The 12 Discs of Christmas 2008 #10



Shadowy Men on a Shadowy Planet-Faster, Santa Claus, Ho! Ho! Ho!
(It Came From Canada 4, Og Records 17; 1988)


Today's pick is by the late, lamented Shadowy Men on a Shadowy Planet, Canadian purveyors of twangy guitar instrumentals with consummate skill and a tongue-in-cheek joie de vivre. They're probably best known for supplying the theme song (Having an Average Weekend) and incidental music for the sketch comedy series Kids In The Hall, but they also made a handful of albums well worth seeking out, as well as a number of rarities for hardcore nerds like yours truly.

One such nugget is this track, a tribute to the Christmas album by surf guitar pioneers the Ventures, on which they mixed familiar holiday songs with hooks from pop hits, so you'd get a bit of Tequila before Frosty the Snowman, or the guitar riff from the Beatles' I Feel Fine kicking off Rudolph the Red Nosed Reindeer. In their case, the Shadowy Men combine a medley of Christmas songs with riffs from a certain '60s rock opera you may have heard of, for a compilation on Montreal-based Og Records, the home of legendary sludgeabilly duo Deja Voodoo.

10 comments:

andrew said...

Thanks for the amazing reference! As a teen-age garage sale haunter and Canadian, I luckily happened on one of the It Came from Canada records and totally fell in love. Looking back, I realize it was a major cause of my still ongoing garage rock addiction.

Of course, Shadowy Men on a Shadowy Planet remain a fave.

Thanks for the great post!

- Andrew

swac said...

No problem Andrew! There's also a Shadowy Men on a Shadowy Planet Christmas single (called "It's a Wonderful Record"), which also happens to be the last thing the band put out before the untimely death of bassist Reid Diamond, but this track is a bit more obscure, so I thought I'd pick it for this year. Of course, there's always next year...

I was a big fan of the Og Records output; poorly recorded, much of it sloppily played and fun as all get out, before someone coined the term "indie rock" and ruined things for everybody.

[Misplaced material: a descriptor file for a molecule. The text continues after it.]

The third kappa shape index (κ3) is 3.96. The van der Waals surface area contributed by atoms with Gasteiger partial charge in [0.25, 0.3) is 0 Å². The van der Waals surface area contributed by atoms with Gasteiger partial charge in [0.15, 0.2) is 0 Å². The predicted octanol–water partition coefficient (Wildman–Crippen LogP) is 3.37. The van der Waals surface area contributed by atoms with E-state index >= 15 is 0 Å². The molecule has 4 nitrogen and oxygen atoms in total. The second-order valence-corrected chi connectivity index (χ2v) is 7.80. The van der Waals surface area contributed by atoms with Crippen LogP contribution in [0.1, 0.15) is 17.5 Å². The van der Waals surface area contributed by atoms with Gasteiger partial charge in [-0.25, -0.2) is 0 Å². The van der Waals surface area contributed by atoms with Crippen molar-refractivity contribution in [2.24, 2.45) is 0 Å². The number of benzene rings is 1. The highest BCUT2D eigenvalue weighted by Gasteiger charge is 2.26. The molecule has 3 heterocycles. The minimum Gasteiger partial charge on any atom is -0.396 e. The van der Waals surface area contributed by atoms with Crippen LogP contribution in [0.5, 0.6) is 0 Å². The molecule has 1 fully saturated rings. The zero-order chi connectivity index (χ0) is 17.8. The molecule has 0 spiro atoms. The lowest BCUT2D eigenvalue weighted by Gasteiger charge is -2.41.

shahn said...

I noticed the inclusion of the Cowboy Junkies.
Ah the old days, when anything a little bit different was welcomed equally with open arms....

swac said...

That first CJ album, Whites Off Earth Now!, is still a pretty chilling and sparse record, back before they morphed into a yuppie "roots" act.

R.H. said...

Don't beat me up, I've never heard of them.

swac said...

We wouldn't beat you up, that's not the holiday spirit!

Might toss a snowball or two...but I promise, there won't be any rocks in them!

R.H. said...

What? A rock in a snowball? What a dirty trick!

I'll give it a try.

swac said...

Now where are you going to get snow in your neck of the woods?

Unless you happen to live in Snowy River...

R.H. said...

We have a mountain range right down the east coast. It's not very high but a few southern peaks get snow in winter, the little business people there pray for it each season and when it's still not enough they supplement it with snow-making machines. Mt Kosciusko in New South Wales can get some good falls and Mt Buller in Victoria (my state) likewise, but it's never reliable.
So why go to all this trouble? Well we yearn for sophistication, wanting to do everything grown-ups do, which means (in a land known for wide open spaces) cramming cafes into tiny city alleys that were once used for sewage collection. But there you are. One trip to Paris and there you are, terribly ashamed.

swac said...

Hmm....this would explain why there are so many Australians in Whistler, BC. Once you get a taste of the white stuff, you crave more and more intense experiences.